Restless mind, restless body.

Published

Journal Article

In the present work, we investigate the hypothesis that failures of task-related executive control that occur during episodes of mind wandering are associated with an increase in extraneous movements (fidgeting). In 2 studies, we assessed mind wandering using thought probes while participants performed the metronome response task (MRT), which required them to synchronize button presses with tones. Participants performed this task while sitting on a Wii Balance Board providing us with an index of fidgeting. Results of Study 1 demonstrate that relative to on-task periods, mind wandering is indeed accompanied by increases in fidgeting, as well as increased response variability in the MRT. In Study 2, we observed that only deep mind wandering was associated with increases in fidgeting, whereas task-related response variability increased even during mild mind wandering. We interpret these findings in the context of current theories of mind wandering and suggest that (a) mind wandering is associated with costs not only to primary-task performance but also to secondary-task goals (e.g., controlling extraneous movements) and (b) these costs may depend on the degree to which task-related executive control processes are disengaged during mind wandering (i.e., depth of mind wandering).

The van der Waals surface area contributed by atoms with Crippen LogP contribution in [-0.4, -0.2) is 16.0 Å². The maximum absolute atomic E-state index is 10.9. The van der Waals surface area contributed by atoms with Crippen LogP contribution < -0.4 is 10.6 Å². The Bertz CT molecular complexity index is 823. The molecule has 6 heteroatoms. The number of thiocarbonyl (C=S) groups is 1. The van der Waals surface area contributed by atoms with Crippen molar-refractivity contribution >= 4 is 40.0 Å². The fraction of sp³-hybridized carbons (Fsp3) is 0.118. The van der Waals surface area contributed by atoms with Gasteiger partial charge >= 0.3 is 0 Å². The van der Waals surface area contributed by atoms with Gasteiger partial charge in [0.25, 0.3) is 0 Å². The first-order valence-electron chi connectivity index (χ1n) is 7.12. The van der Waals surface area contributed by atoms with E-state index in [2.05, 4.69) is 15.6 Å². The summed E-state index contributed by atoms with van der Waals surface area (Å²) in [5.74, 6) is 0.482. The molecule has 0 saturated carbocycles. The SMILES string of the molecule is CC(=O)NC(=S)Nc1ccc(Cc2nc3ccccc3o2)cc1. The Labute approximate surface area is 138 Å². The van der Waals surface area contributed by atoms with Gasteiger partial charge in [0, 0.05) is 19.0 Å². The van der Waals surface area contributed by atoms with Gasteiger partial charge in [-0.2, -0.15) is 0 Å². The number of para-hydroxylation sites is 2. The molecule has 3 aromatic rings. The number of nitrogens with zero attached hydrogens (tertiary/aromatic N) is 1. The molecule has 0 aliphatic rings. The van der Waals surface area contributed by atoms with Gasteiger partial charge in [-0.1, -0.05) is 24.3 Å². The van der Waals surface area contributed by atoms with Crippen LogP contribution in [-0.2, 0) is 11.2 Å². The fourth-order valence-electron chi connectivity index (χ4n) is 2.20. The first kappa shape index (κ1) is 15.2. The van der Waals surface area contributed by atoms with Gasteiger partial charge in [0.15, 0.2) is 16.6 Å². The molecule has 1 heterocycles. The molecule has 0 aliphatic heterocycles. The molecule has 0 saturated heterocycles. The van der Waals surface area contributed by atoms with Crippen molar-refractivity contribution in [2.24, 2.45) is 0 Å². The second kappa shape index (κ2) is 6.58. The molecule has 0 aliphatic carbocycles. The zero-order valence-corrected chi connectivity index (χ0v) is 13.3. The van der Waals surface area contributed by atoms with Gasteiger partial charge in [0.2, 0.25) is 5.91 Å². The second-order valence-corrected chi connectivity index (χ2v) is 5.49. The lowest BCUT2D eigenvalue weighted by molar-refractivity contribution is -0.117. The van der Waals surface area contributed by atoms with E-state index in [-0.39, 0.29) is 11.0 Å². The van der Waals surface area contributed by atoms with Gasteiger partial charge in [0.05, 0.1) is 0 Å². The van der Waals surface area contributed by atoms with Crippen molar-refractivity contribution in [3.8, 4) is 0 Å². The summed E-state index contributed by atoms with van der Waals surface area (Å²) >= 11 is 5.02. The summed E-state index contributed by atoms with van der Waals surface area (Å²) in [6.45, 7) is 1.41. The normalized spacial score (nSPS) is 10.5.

Full Text

Duke Authors

Cited Authors

  • Seli, P; Carriere, JSA; Thomson, DR; Cheyne, JA; Martens, KAE; Smilek, D

Published Date

  • May 2014

Published In

Volume / Issue

  • 40 / 3

Start / End Page

  • 660 - 668

PubMed ID

  • 24364721

Pubmed Central ID

  • 24364721

Electronic International Standard Serial Number (EISSN)

  • 1939-1285

International Standard Serial Number (ISSN)

  • 0278-7393

Digital Object Identifier (DOI)

  • 10.1037/a0035260

Language

  • eng